I returned to San Francisco barely two years after visiting the place as a backpacker, but this time as tourist with loads of money (relatively). I met with various friends who had come from Hong Kong and England, myself having flown in from Germany. And it was kind of creepy, because not much had changed in the place and it felt like I had only been there two days ago.---
I won't detail all the sites we visited as this is mainly a repeat of what I have written elsewhere. It was nice to stay in a hotel and be able to afford restaurants and stuff instead of the place I was at last time. The main thing this time was that me and two friends (Matt and Rog) did a skydive. I had never done this before and the experience was truly awesome.
We hired a car for the day to get to the airfield, which turned out to comprise of not much more than two port-a-cabins and tiny runway. After they had given us the briefing (including the Point Break spiel about who's going to take which parachute) I headed off to the plane, being first to jump. The plane was a tiny affair with one seat (for the pilot) and something resembling a door and I needed a lot of faith in my aeronautics degree to think this thing could fly. It took a good half hour to reach the jump height and with little further ado I was falling towards earth at what seemed like a million miles an hour. The feeling is simply incredible, something I have never experienced before and shall never forget.
After San Francisco, we headed on to Las Vegas driving through Yosemite National Park (very beautiful) and stopping off in a little town, staying in a hotel called Mountain View Lodge (or similar). We arrived at night, so quite why it was called this was unclear at the time. The next morning I went to the window, drew the curtains and wow, their they were, fantastic mountains right in front of us. So fantastic in fact, that I forgot to take a photo! After a nice big breakfast in the nearby diner, we continued our journey to Las Vegas.
We drove through Death Valley, one of the driest and hottest places on earth. So hot in fact that they advise you to turn off you air conditioning, so your car doesn't overheat. Only problem with this beeing, that you tend to quickly overheat yourself like this. But the name really is well chosen, for we didn't see many signs of life in Death Valley, apart from a few man made oases. The rest of the drive to Las Vegas was a pretty dull affair, the scenery beeing mainly mile after mile of desert.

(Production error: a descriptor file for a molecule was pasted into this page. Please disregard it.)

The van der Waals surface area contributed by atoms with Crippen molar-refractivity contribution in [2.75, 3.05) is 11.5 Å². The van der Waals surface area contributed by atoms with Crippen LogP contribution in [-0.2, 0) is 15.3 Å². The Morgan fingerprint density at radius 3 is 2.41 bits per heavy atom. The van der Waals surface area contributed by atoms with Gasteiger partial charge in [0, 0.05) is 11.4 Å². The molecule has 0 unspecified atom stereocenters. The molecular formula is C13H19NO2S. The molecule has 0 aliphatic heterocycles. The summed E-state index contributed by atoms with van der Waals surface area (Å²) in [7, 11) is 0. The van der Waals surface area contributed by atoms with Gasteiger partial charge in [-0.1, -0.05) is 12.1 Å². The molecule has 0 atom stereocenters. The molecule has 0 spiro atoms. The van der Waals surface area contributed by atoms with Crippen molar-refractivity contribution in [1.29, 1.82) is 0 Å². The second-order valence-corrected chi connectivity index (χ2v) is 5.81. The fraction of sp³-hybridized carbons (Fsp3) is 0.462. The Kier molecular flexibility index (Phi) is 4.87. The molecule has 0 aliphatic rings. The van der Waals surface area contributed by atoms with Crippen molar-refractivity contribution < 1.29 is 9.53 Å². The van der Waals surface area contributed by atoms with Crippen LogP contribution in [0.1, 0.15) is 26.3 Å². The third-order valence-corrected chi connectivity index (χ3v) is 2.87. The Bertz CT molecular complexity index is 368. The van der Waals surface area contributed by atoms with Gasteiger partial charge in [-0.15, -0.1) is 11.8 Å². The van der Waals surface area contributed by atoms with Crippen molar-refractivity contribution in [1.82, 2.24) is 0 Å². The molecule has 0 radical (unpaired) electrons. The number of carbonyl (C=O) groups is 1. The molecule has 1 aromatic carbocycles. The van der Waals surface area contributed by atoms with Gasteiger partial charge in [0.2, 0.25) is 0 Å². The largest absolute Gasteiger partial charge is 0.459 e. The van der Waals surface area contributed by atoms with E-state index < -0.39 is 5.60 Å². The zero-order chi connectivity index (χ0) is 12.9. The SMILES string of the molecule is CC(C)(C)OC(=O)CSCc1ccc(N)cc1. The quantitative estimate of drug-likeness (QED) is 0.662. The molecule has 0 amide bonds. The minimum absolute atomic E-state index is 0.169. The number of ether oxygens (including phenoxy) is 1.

The border between California and Arizona is noticeable only in the quality of the road. The road on the Californian side is OK, but as you cross into Arizona, so the road becomes brand new. I am told that Arizona does not have any taxes to speak of, but finances itself entirely through gambling - and the financing must be good judging by the state of their highways.
The final drive into Las Vegas is quite impressive, as you start seeing this huge sprawling city in the middle of the desert - quite why the first settlers chose to live here is a mystery to me, unless they were on the run...
Arriving in Las Vegas, we drove down The Strip and pulled into our hotel (Circus Circus). This is a huge affair (as are most Hotels in Las Vegas) full of casinos and one armed bandits and even included its own indoor fun park complete with Rollercoaster! After checking in we headed straight for the casinos and I was soon trying my luck at a Black Jack table.
The great thing about the casinos is that they are completely unpretentious (unlike in Europe) and have no dress code. As long as you're gambling they don't care - and even the drinks come free, although this is of course part of the ploy to keep you at the table and ensure you're so drunk you keep on loosing! Anyway, never really having gambled before, I 'suffered' from a severe bout of beginners luck. Basically I couldn't stop winning and was up about $100 by the end of the evening. Great I thought. For the next 2 days the gambling continued and I finally understood the meaning of luck. Whilst on the first night I couldn't loose even if I tried, the remaining two days saw me squirm in agony as everthing I did invariably ended up with me loosing money! Needless to say I was down by about $300 by the end of my stay in Las Vegas.
Las Vegas is of course also famous for the Strip, the mile long road along which all the big casinos are built. Each one of them is modelled on a different theme, enabling you to tour the world in about a day. Quite impressive they are too and there is plenty of entertainment, apart from gambling, to keep you occupied for a few days. However this all just a big and flash facade to the raison d'etre of Las Vegas - GAMBLING.
After Las Vegas we flew onto Los Angeles for a few days, a place I had already visited whilst backpacking, didn't particularly like then and still didn't particularly like this time - despite having some proper money and renting a car. We stayed in a flash hotel in Beverly Hills, which was nice as such, but I don't think I will ever be able to get to grips with the angelino way of life.